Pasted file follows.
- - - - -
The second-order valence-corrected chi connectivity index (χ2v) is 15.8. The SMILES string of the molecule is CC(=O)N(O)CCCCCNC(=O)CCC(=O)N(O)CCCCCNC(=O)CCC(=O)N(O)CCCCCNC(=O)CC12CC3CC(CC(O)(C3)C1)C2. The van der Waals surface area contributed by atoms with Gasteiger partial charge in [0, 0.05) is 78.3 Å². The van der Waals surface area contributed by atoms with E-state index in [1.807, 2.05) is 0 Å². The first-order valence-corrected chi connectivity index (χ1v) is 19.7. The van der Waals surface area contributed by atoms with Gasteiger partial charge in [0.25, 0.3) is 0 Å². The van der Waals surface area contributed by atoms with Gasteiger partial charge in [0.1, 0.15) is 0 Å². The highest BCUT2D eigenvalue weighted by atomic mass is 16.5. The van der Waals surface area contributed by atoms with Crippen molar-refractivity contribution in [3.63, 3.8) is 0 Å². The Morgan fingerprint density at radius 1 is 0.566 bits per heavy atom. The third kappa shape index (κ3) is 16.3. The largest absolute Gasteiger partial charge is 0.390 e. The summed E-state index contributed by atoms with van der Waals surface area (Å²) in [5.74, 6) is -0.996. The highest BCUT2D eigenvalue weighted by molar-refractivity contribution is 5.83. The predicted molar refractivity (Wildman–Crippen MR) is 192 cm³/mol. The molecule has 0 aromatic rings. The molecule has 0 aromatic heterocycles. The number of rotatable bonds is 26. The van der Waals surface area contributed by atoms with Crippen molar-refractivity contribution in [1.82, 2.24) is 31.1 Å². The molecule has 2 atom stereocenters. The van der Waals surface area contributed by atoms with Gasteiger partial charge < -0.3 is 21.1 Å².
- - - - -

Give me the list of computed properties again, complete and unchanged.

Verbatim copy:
The second-order valence-corrected chi connectivity index (χ2v) is 15.8. The SMILES string of the molecule is CC(=O)N(O)CCCCCNC(=O)CCC(=O)N(O)CCCCCNC(=O)CCC(=O)N(O)CCCCCNC(=O)CC12CC3CC(CC(O)(C3)C1)C2. The van der Waals surface area contributed by atoms with Gasteiger partial charge in [0, 0.05) is 78.3 Å². The van der Waals surface area contributed by atoms with E-state index in [1.807, 2.05) is 0 Å². The first-order valence-corrected chi connectivity index (χ1v) is 19.7. The van der Waals surface area contributed by atoms with Gasteiger partial charge in [0.25, 0.3) is 0 Å². The van der Waals surface area contributed by atoms with Gasteiger partial charge in [0.1, 0.15) is 0 Å². The highest BCUT2D eigenvalue weighted by atomic mass is 16.5. The van der Waals surface area contributed by atoms with Crippen molar-refractivity contribution in [3.63, 3.8) is 0 Å². The Morgan fingerprint density at radius 1 is 0.566 bits per heavy atom. The third kappa shape index (κ3) is 16.3. The largest absolute Gasteiger partial charge is 0.390 e. The summed E-state index contributed by atoms with van der Waals surface area (Å²) in [5.74, 6) is -0.996. The highest BCUT2D eigenvalue weighted by molar-refractivity contribution is 5.83. The predicted molar refractivity (Wildman–Crippen MR) is 192 cm³/mol. The molecule has 0 aromatic rings. The molecule has 0 aromatic heterocycles. The number of rotatable bonds is 26. The van der Waals surface area contributed by atoms with Crippen molar-refractivity contribution in [1.82, 2.24) is 31.1 Å². The molecule has 2 atom stereocenters. The van der Waals surface area contributed by atoms with Gasteiger partial charge < -0.3 is 21.1 Å².